The charts show the price/tangible book and price/earnings multiples of two sets of banks. As the Criteria states, we took banks with between $800MM and $3.0B in total assets with healthy net interest margins and profitability. The size range is consistent with our bank client. We then divided the result into the top 10 yield on earning assets banks, and the top 10 (lowest) cost of funds banks. And then charted their trading multiple trends. Yes, there were two cross-over banks that made both charts. Quite an accomplishment, in my opinion.

The low cost of funds banks are no longer the clear winner, as the yield on earning assets banks sport a greater price/tangible book multiples. 


What caused the shift that improved asset driven banks trading multiples to be comparable to core funded banks? I have my opinions. Note the next chart.

Yeah, I know. Charts again from Marsico. Hey, I'm a strategy-finance wonk.

My firm measures the profitability of products for dozens of community financial institutions. As part of that service, we roll up bank specific products to common products so we can compare each client's product profitability to that of a peer group. Think home equity and commercial real estate loans, business checking and personal money market accounts, etc. 

As a result, we can determine the spreads (using actual yields for assets and costs for funding offset by a funds transfer price) of all products on the asset and liability sides of the balance sheet. The trend of those spreads are in the chart. Notice in 2006, when the Fed Funds rate stood at 5.25%, and the yield curve was inverted, liability spreads exceeded asset spreads.

Then the Fed started dropping short term rates (quickly to 0-25 bps) and the yield curve went positively sloped. Loan spreads quickly exceeded deposit spreads. And loan profitability followed in quick succession. 

So for an extended period of time that includes present day, loan spreads exceed deposit spreads, and loan profitability has mostly exceeded deposit profitability.

Therefore, asset driven banks were rewarded with greater overall profitability than core funded banks, and trading multiples moved to greater parity.

But it won't always be so. 

I thought you would like to know.

~ Jeff

Saturday, May 07, 2016

FinTech and Community Banking: Built for Marriage?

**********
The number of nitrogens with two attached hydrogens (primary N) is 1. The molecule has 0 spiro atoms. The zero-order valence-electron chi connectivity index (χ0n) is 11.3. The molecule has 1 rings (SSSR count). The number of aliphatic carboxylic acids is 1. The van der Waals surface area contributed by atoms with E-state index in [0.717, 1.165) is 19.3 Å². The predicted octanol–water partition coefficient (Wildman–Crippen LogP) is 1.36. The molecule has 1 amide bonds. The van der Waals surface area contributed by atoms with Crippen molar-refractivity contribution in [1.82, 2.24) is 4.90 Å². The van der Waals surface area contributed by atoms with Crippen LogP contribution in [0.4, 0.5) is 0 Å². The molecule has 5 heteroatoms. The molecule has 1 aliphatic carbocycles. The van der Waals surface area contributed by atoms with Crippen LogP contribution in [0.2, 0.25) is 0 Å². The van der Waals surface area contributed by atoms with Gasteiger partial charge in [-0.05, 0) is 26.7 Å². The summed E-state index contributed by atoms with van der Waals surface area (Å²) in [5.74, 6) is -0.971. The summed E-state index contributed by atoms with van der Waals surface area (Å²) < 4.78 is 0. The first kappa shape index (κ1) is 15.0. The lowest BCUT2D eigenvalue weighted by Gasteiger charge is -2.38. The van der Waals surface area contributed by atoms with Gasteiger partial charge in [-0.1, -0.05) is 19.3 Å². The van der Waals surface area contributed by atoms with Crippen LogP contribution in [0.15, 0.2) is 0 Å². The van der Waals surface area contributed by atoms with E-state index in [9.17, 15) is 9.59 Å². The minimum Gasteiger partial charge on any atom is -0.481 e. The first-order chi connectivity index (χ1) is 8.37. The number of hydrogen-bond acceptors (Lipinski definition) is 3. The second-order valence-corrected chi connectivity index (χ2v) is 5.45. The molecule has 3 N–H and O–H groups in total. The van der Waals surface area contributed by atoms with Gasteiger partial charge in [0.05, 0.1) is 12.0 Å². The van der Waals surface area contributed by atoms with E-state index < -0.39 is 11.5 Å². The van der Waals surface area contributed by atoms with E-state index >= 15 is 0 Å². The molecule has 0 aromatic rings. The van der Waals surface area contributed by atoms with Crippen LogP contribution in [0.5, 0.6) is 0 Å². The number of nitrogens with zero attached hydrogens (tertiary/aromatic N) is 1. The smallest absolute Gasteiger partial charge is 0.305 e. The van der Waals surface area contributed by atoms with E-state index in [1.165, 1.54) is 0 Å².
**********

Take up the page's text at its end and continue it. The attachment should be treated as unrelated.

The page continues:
Recent news of Prosper scaling back and OnDeck Capital's ongoing losses has taken a little shine off of the FinTech apple. Doesn't this happen with every meteoric rise?

Recently a former bank director and active bank stock investor asked me about the rise of FinTechs and how it impacts community banks. Here is my answer to him.

"I think technology firms are going to change banking forever. So if bankers that you talk to reminisce about the good old days when they could shake hands, make loans, and win relationships, run away.'

'But the death of the community bank is exaggerated. Banks have customer trust. FinTechs have yet to earn it. Banks have customers. FinTechs want them. Banks have regulatory experience and regulators are now figuring out how to regulate FinTechs (good luck!). Banks have capital. Many FinTechs have sold to banks or seek investments from them (Note: I am on the advisory board to Hip Pocket that was currently cited by Finovate as a great prospect for bank strategic seed funding). Banks are FDIC insured. FinTechs are not. Banks have deposits. SoFi has none.'

'Somewhere in between the two extremes of 'ignore FinTech', or 'FinTech will rule the world', will be the future for community banks. Collaboration between banks and FinTech firms has already begun, and I expect it to continue."

How do you anticipate the future of these two industries come together?

~ Jeff

Note: I am not a licensed financial advisor. So do not buy or sell stocks based on anything you read here. The government requires a test. Go to one of those folks.